For the first time since 2003, visitors rising early on the morning of the summer solstice were greeted by the striking sun rising among the ancient ruins of Stonehenge, deep in the English country. The location is a local favorite, and each year, it is blessed with thousands who arrive before the sun to see it make its grand entrance.
A famous attraction, visitors were pleased to know that the event was one of the most successful in recent years. 2003 was the last year with a clear, visible sunrise – other years were plagued by fog and clouds, which considerably marred the visibility of the grand event. Regulars were quick to assert that the event was both safe and one-of-a-kind. Only a handful of people were arrested on drug offenses, something that has come to be expected of such celebrations.
An English Heritage member, Peter Carson, asserted that the event was both successful and very manageable. 20,000 people were present at this years event, while 2009’s had a striking 35,000 attendees. He also attributed the lower head count to the day on which the solstice happened to land. “I think the days of the week do make a considerable difference to the number of people who come along – this year it’s a Monday morning. The people who are streaming out now – a lot of them are going to work.”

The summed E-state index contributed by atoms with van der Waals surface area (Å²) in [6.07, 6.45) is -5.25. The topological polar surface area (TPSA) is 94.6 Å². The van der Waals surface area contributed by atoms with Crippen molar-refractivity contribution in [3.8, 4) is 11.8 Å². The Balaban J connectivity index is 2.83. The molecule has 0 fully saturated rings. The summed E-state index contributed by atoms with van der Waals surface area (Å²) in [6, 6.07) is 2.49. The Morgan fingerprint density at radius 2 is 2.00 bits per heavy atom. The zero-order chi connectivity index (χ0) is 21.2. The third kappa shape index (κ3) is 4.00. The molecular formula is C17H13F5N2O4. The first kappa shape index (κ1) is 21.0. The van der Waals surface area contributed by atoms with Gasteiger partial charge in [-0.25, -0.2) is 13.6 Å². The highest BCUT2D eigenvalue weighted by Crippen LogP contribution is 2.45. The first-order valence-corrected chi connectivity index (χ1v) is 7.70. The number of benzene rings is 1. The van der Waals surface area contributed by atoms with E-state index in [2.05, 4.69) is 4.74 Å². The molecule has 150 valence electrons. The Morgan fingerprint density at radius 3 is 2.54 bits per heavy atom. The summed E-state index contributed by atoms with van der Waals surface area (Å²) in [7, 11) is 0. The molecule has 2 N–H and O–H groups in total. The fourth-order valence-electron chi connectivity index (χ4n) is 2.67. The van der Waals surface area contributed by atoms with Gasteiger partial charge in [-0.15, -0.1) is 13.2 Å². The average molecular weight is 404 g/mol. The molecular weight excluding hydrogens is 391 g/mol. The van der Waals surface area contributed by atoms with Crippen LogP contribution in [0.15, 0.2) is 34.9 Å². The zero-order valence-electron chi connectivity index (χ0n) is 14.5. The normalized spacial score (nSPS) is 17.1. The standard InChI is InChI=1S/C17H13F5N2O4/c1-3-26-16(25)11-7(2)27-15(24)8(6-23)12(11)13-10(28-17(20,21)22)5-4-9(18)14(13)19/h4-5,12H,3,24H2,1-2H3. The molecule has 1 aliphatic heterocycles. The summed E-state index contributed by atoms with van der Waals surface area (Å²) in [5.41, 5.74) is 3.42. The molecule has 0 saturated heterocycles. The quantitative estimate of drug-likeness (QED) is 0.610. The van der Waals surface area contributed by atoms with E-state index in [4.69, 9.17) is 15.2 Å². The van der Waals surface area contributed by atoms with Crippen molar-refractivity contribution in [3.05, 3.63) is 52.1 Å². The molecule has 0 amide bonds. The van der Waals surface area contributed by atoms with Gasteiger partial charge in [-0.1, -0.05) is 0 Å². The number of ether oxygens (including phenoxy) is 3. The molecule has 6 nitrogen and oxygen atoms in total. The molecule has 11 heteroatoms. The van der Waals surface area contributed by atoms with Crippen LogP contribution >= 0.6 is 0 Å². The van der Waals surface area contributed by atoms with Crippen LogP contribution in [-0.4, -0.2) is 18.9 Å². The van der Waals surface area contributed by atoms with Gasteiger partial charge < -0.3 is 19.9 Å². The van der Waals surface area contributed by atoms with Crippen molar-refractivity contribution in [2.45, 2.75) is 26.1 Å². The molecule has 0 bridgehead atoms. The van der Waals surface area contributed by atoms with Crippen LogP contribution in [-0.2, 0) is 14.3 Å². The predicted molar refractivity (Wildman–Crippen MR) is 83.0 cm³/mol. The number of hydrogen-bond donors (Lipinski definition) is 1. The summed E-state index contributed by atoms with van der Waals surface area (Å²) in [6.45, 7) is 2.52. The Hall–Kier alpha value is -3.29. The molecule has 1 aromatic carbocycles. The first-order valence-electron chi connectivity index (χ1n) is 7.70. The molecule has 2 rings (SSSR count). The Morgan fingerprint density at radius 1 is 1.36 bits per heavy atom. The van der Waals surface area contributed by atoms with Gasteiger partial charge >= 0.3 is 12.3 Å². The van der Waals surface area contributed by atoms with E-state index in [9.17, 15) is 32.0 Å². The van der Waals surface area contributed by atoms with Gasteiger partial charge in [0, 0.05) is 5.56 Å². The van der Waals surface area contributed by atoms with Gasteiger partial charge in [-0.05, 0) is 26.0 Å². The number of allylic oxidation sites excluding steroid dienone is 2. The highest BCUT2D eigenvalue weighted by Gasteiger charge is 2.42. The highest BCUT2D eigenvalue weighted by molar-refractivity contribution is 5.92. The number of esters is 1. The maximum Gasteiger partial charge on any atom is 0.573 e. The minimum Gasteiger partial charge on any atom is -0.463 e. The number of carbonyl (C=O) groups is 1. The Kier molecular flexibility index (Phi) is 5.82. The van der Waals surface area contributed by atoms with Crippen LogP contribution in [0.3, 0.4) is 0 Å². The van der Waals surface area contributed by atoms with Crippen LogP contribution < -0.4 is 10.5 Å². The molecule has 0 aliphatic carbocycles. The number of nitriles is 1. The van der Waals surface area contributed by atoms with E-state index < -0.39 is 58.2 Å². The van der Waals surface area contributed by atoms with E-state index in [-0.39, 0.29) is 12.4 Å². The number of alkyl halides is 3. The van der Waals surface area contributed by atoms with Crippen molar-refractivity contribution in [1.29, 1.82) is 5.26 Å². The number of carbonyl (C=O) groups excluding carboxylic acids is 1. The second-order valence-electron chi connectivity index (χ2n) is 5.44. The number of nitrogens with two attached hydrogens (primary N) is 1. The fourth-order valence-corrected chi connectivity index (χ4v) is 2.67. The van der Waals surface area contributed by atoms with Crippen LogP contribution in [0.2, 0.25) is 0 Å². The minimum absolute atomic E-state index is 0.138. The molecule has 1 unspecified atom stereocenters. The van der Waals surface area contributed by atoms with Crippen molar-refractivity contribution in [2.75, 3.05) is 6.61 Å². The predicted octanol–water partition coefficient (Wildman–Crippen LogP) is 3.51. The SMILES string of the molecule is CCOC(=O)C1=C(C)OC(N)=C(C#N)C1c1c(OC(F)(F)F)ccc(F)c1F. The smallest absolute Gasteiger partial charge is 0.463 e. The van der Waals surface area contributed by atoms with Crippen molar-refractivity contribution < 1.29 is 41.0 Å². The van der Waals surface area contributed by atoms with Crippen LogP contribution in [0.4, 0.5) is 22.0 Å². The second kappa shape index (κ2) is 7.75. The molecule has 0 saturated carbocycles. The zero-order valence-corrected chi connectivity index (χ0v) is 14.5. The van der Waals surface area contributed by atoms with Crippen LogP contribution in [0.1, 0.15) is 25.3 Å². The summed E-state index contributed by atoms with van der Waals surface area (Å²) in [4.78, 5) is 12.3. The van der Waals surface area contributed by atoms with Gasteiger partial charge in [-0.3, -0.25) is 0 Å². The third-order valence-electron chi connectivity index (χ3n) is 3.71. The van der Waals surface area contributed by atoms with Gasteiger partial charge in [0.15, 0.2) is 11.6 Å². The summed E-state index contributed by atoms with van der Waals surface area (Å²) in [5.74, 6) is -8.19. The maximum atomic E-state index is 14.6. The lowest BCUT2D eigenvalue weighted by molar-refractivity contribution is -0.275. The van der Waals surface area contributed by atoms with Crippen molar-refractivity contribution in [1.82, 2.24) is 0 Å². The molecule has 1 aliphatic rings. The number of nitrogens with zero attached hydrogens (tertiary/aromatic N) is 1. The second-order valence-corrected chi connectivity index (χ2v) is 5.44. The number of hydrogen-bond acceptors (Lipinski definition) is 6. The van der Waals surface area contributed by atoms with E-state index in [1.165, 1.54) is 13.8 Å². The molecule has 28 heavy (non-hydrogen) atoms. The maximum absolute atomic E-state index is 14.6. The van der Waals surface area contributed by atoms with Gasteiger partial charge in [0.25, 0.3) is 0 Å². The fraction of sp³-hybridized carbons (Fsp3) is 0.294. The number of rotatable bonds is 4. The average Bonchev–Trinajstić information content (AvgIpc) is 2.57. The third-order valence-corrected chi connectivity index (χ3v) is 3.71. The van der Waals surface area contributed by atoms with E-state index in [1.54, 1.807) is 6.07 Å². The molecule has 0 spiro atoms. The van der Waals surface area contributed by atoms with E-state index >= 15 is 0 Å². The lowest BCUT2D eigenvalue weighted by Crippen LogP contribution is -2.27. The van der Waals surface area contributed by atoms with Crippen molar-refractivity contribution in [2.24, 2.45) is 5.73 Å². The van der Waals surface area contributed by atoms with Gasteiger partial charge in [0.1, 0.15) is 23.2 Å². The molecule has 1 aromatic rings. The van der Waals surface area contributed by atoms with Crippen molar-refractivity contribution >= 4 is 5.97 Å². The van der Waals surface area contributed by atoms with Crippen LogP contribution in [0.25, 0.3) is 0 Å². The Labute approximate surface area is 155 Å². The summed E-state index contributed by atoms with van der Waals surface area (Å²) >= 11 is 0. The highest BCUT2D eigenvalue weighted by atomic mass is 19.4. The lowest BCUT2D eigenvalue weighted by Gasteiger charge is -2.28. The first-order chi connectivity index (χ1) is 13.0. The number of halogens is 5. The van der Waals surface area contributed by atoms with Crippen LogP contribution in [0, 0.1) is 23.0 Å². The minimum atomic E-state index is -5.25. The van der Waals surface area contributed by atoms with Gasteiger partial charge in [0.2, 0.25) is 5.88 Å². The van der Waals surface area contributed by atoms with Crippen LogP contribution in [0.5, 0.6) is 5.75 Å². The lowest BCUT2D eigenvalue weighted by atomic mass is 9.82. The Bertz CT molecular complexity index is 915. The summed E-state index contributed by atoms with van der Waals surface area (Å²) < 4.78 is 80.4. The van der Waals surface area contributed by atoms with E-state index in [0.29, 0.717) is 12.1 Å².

The event seems to be more than simply a way to watch the sun rise. Many who attended attributed their fascination with the solstice as a way to commemorate and honor “being British and following our pagan roots.” To some, it was simply a way to get away from the hustle and bustle of city life. Many, who would later be returning to such metropolises as London and Oxford, attested that “getting away from the city” was a large factor in their participation.